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                                     Spending the Night with Dawn

                                                      David Schneider

      I left my wife sleeping in our bed in order to spend the rest of the night with Dawn.
      I drove past the dark facades, long since darkened, down the village streets, all rolled up, to get to her. She was waiting for me, although she had other company as well.
      She was uniquely beautiful. A clear, full moon overhead revealing her graceful lines and those eyes; eyes that I had strained to gaze into for the last three weeks.
      Her eyes transfixed you. One look was the hook; you would do anything for her.
      I slid into the water silently, careful not to wake any of the neighbors or disturb Dawn. I was mindful of the fact that this was, after all, a "hospital zone". I approached her. The first touch of her glistening skin brought it all back, and I sighed and smiled as I swam, holding,guiding her lightly.

      Dawn is a whale. A Short Fin Pilot Whale, one of a pod that had stranded during my first year in the Florida Keys.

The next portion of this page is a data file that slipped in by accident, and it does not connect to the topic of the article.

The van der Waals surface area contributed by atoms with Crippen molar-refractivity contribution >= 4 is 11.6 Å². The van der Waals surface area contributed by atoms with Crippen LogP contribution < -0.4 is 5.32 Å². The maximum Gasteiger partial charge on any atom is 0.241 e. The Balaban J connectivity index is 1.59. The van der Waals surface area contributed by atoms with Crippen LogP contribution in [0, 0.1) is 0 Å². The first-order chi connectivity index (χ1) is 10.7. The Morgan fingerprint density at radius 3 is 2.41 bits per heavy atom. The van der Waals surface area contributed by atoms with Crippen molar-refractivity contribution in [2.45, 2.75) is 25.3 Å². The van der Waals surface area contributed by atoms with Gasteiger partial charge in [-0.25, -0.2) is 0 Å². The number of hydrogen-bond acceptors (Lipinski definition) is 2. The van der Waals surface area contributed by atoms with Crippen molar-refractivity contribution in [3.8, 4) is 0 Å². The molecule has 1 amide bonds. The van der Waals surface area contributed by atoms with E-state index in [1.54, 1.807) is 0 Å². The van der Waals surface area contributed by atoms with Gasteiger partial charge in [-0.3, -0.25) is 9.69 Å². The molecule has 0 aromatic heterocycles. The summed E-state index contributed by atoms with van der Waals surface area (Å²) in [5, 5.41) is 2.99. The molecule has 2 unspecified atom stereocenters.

My wife Layna was then working for the preeminent dive shop in Key Largo, Atlantis Dive Center, and her boss, the inestimable Spencer Slate volunteered the lot of us for the round-the –clock care the whales would need to recover.
     Several animals died shortly after stranding, and now Dawn and Karen were the only ones left. The Marine Mammal Conservancy, with a great amount of assistance from Dolphin’s Plus in Key Largo, was racing the clock to rehabilitate these two individuals and locate a free pod so they could reintroduce them to the wild.
      Pilot Whales ( Globicephala macrorhynchus ) are members of the toothed whale family, and toothed whales and dolphins strand occasionally in the shallow waters off the east coast. No one knows why for sure, although much research has been done. Strong theories range from simple disease of the alpha leader to U.S. Naval acoustic testing.
      At any rate, the strandings are real. When they occur, the Stranding Network, a loose affiliation of marine institutions and volunteers, are called up to assist in helping our cousins from the sea.

      On this given evening- actually 2AM- Layna was staying home with the kids and I volunteered to take the over-night shift 2AM to 6AM. I would spend 4 hours in the water swimming with a whale, then head home to shower, shave and head up to my sales job in Miami.
      My main job in the water was to keep Dawn, emaciated, sunburned and bloated, swimming upright. The danger was to have her roll over or sink while attempting to breath, and our goal was to keep water from entering her blow hole. We were to also keep mental notes about her condition, periodically taking vital signs such as heart and respiration rates. If an emergency were to come up, we had pagers and cell phones to summon veterinarians and marine specialists minutes away on stand-by.